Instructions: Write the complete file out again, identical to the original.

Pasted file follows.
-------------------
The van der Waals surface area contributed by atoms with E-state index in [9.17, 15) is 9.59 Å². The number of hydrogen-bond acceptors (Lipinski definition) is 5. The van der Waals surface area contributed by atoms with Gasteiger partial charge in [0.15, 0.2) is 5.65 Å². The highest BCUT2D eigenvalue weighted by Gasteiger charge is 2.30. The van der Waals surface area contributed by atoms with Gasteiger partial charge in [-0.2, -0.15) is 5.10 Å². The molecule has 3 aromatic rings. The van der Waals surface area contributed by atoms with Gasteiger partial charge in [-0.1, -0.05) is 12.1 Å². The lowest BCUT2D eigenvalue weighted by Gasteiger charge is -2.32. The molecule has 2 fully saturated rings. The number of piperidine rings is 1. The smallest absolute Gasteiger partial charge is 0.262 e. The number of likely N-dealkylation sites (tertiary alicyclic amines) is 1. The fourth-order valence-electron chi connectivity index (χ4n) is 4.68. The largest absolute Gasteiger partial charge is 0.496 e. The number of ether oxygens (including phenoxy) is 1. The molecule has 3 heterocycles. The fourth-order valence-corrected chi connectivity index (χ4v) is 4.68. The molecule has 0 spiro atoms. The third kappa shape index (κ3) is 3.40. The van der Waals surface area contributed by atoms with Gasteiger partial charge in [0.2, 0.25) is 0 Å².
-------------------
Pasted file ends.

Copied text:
The van der Waals surface area contributed by atoms with E-state index in [9.17, 15) is 9.59 Å². The number of hydrogen-bond acceptors (Lipinski definition) is 5. The van der Waals surface area contributed by atoms with Gasteiger partial charge in [0.15, 0.2) is 5.65 Å². The highest BCUT2D eigenvalue weighted by Gasteiger charge is 2.30. The van der Waals surface area contributed by atoms with Gasteiger partial charge in [-0.2, -0.15) is 5.10 Å². The molecule has 3 aromatic rings. The van der Waals surface area contributed by atoms with Gasteiger partial charge in [-0.1, -0.05) is 12.1 Å². The lowest BCUT2D eigenvalue weighted by Gasteiger charge is -2.32. The molecule has 2 fully saturated rings. The number of piperidine rings is 1. The smallest absolute Gasteiger partial charge is 0.262 e. The number of likely N-dealkylation sites (tertiary alicyclic amines) is 1. The fourth-order valence-electron chi connectivity index (χ4n) is 4.68. The largest absolute Gasteiger partial charge is 0.496 e. The number of ether oxygens (including phenoxy) is 1. The molecule has 3 heterocycles. The fourth-order valence-corrected chi connectivity index (χ4v) is 4.68. The molecule has 0 spiro atoms. The third kappa shape index (κ3) is 3.40. The van der Waals surface area contributed by atoms with Gasteiger partial charge in [0.2, 0.25) is 0 Å².